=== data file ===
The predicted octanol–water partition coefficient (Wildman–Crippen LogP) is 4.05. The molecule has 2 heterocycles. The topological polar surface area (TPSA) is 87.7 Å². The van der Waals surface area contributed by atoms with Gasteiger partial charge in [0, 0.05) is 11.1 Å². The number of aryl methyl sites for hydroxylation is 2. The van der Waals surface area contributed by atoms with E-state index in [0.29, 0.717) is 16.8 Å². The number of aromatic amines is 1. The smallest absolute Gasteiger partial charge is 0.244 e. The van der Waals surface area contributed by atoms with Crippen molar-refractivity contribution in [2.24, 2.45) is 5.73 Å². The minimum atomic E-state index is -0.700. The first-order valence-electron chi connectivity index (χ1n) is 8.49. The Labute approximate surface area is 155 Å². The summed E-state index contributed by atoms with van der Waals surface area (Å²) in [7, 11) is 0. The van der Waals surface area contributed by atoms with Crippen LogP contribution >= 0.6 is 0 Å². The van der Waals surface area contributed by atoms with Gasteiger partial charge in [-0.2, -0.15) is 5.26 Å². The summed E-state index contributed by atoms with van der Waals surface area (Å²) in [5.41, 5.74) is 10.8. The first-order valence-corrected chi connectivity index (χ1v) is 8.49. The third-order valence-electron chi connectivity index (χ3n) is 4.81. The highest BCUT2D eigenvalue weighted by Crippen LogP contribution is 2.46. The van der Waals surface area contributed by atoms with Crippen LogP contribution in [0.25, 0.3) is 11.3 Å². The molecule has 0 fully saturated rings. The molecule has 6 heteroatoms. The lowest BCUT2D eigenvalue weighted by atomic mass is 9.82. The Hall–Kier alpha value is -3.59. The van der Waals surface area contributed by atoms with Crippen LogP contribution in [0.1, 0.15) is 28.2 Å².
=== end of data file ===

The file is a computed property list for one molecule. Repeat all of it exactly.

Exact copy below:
The predicted octanol–water partition coefficient (Wildman–Crippen LogP) is 4.05. The molecule has 2 heterocycles. The topological polar surface area (TPSA) is 87.7 Å². The van der Waals surface area contributed by atoms with Gasteiger partial charge in [0, 0.05) is 11.1 Å². The number of aryl methyl sites for hydroxylation is 2. The van der Waals surface area contributed by atoms with E-state index in [0.29, 0.717) is 16.8 Å². The number of aromatic amines is 1. The smallest absolute Gasteiger partial charge is 0.244 e. The van der Waals surface area contributed by atoms with Crippen molar-refractivity contribution in [2.24, 2.45) is 5.73 Å². The minimum atomic E-state index is -0.700. The first-order valence-electron chi connectivity index (χ1n) is 8.49. The Labute approximate surface area is 155 Å². The summed E-state index contributed by atoms with van der Waals surface area (Å²) in [7, 11) is 0. The van der Waals surface area contributed by atoms with Crippen LogP contribution >= 0.6 is 0 Å². The van der Waals surface area contributed by atoms with Gasteiger partial charge in [-0.2, -0.15) is 5.26 Å². The summed E-state index contributed by atoms with van der Waals surface area (Å²) in [5.41, 5.74) is 10.8. The first-order valence-corrected chi connectivity index (χ1v) is 8.49. The third-order valence-electron chi connectivity index (χ3n) is 4.81. The highest BCUT2D eigenvalue weighted by Crippen LogP contribution is 2.46. The van der Waals surface area contributed by atoms with Crippen LogP contribution in [0.25, 0.3) is 11.3 Å². The molecule has 0 fully saturated rings. The molecule has 6 heteroatoms. The lowest BCUT2D eigenvalue weighted by atomic mass is 9.82. The Hall–Kier alpha value is -3.59. The van der Waals surface area contributed by atoms with Crippen LogP contribution in [0.1, 0.15) is 28.2 Å².